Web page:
The findings don't mean apples aren't good for you but they do underscore that it takes more than just one kind of food to make a healthy diet and avoid illness.
About one-third of the adults studied said they had no more than one doctor visit in the previous year; the remainder reported at least two visits. A preliminary analysis found apple eaters had slightly fewer visits than apple avoiders — those who ate less than one daily or no apples. But that difference disappeared when the researchers considered weight, race, education, health insurance and other factors that can influence frequency of medical visits.
More about the study, published Monday in JAMA Internal Medicine:
The researchers looked at data on about 8,400 U.S. adults who took part in government health surveys in 2007-08 and 2009-10. The adults answered questionnaires that included queries about foods they'd eaten in the previous 24 hours and medical care in the past year. About 9 per cent of adults studied ate the equivalent of at least one small apple daily. Those who ate less than that were considered apple shunners.
Apple eaters had more education and were less likely to smoke than apple shunners, and fewer of them were white. Apple eaters were slightly less likely to use prescription drugs, but the study lacks information on use of over-the-counter medication and alternative medicine.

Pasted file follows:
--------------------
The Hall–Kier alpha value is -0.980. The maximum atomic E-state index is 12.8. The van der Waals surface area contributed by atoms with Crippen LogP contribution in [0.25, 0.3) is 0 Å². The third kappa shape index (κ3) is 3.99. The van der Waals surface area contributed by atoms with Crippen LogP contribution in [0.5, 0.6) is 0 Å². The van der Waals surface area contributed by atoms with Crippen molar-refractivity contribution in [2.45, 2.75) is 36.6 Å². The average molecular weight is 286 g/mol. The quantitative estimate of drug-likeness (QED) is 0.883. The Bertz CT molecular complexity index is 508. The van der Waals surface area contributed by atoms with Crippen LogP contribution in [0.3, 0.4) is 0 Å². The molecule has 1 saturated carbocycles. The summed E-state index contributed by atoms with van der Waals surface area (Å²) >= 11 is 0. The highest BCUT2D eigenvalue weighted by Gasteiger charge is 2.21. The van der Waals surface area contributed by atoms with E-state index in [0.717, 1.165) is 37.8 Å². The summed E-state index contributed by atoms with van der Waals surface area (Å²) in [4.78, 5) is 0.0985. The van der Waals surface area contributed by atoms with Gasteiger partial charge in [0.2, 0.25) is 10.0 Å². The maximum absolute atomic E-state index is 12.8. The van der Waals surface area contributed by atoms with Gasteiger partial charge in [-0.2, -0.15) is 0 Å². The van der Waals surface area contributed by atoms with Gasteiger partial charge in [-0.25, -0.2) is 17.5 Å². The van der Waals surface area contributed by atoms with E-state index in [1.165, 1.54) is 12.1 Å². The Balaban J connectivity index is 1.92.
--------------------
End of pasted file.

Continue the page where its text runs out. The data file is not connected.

Adults' food choices in the previous 24 hours don't necessarily reflect usual eating habits. The study lacks information on other foods people ate and it isn't rigorous enough to determine whether people who choose to eat apples are healthier or unhealthier than those who don't. The reason for the reported doctor visits also isn't included in the study.
Lead author Matthew Davis, a health services researcher at the University of Michigan, said while the study questions the proverb, "to really disprove it, you would need a different study design."
HOW 'BOUT THEM APPLES?
Apples are a good source of vitamin C; one medium apple has about 100 calories and provides nearly 20 per cent of the daily recommended amount of fiber. Apples also contain small amounts of vitamin A, calcium and iron.
The proverb is thought to have originated in Wales in the 1800s. Apples, which have a long shelf life, were likely one of the few fruits that were available throughout the year, said Alice Lichtenstein, a Tufts University professor of nutrition science and policy. She wasn't involved in the study.
Nutritionists generally agree that apples can be a good food choice. But, said Dr. Steven Zeisel, director of the University of North Carolina's Nutrition Research Institute, "One apple isn't going to be enough to make a difference unless it's part of a healthy food pattern."
JAMA Internal Medicine: http://jamaiunternalmedicine.com
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